The Goldbergs

1949 | USA | black & white | 120 min

Language:
English
Film Still Image
Tags:
Archival,
Comedy,
Film & Media History

Archive Details

Screened at SFJFF 2009

The Goldbergs, a brilliant show written and directed by and starring Gertrude Berg, premiered on radio in 1929 and on TV in 1949, when it became television’s first character-driven domestic sitcom. Berg (subject of this year’s Freedom of Expression Award–winner Aviva Kempner’s new documentary Yoo-Hoo, Mrs. Goldberg) received the first Best Actress Emmy for her portrayal of the lovable, buxom baleboste from the Bronx, Molly Goldberg, who dispenses advice, gossip and a whole lot of common sense. She talks from her window to her neighbors and via the airwaves to millions of immigrant and first-generation families who were struggling to become American. By the end of each show, as she leans out and says goodnight “from our family to your family,” you feel like Molly has become your tante and that, regardless of your ethnicity, you are part of a larger American family. We will be showing four archival episodes: “Matchmaker,” in which Molly’s cousin Hannah Leah copes with gallstones and a single daughter; “Mother-in-Law” starring a young Anne Bancroft, who can’t quite bring herself to call her mother-in-law “Mom”; “Molly’s Fish,” which shows how not every recipe can be mass produced; and “Rent Strike,” a vehicle for Jake Goldberg’s (played by actor Philip Loeb) sense of justice when confronted with a new landlord.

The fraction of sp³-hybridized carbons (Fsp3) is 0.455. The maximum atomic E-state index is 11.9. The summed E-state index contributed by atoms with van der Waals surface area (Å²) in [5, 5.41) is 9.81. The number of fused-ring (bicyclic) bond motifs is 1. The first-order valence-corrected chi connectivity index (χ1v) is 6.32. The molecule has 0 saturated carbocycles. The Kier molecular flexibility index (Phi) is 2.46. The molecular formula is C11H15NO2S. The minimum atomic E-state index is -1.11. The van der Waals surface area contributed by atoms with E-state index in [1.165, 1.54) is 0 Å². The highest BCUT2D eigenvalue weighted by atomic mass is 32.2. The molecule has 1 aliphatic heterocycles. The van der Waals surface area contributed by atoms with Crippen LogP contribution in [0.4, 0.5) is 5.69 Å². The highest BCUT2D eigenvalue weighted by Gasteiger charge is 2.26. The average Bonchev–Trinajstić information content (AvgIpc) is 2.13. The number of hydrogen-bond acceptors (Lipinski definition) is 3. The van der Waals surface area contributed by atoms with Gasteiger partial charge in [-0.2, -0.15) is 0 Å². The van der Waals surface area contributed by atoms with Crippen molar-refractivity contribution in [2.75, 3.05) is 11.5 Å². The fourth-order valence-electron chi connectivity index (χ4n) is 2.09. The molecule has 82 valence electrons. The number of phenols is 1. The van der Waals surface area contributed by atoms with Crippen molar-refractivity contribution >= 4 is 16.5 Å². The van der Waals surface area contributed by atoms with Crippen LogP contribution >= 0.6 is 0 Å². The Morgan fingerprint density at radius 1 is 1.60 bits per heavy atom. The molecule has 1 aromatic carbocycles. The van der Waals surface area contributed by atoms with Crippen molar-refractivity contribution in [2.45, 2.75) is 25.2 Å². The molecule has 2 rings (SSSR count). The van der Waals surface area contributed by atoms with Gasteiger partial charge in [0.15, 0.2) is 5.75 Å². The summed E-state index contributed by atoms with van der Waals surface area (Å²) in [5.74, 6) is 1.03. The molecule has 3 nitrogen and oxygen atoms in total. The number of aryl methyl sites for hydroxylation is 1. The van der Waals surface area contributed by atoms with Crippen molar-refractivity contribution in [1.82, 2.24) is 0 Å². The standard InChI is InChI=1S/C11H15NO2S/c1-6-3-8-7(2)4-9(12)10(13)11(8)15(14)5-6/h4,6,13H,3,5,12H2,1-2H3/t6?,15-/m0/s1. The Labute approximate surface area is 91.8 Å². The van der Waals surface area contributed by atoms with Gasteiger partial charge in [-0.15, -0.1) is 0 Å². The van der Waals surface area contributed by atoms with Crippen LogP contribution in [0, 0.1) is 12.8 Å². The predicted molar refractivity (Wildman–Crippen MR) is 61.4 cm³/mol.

—Nancy K. Fishman

To learn more about Gertrude Berg, click here to download a longer article by Professor Glenn D. Smith, Jr.

Reviews

Director
Gertrude Berg
Screenwriter
Gertrude Berg
Principal Cast
Gertrude Berg, Philip Loeb, Eli Mintz
Co-presented by
BJE Jewish Community Library and Anti-Defamation League, Central Pacific Region
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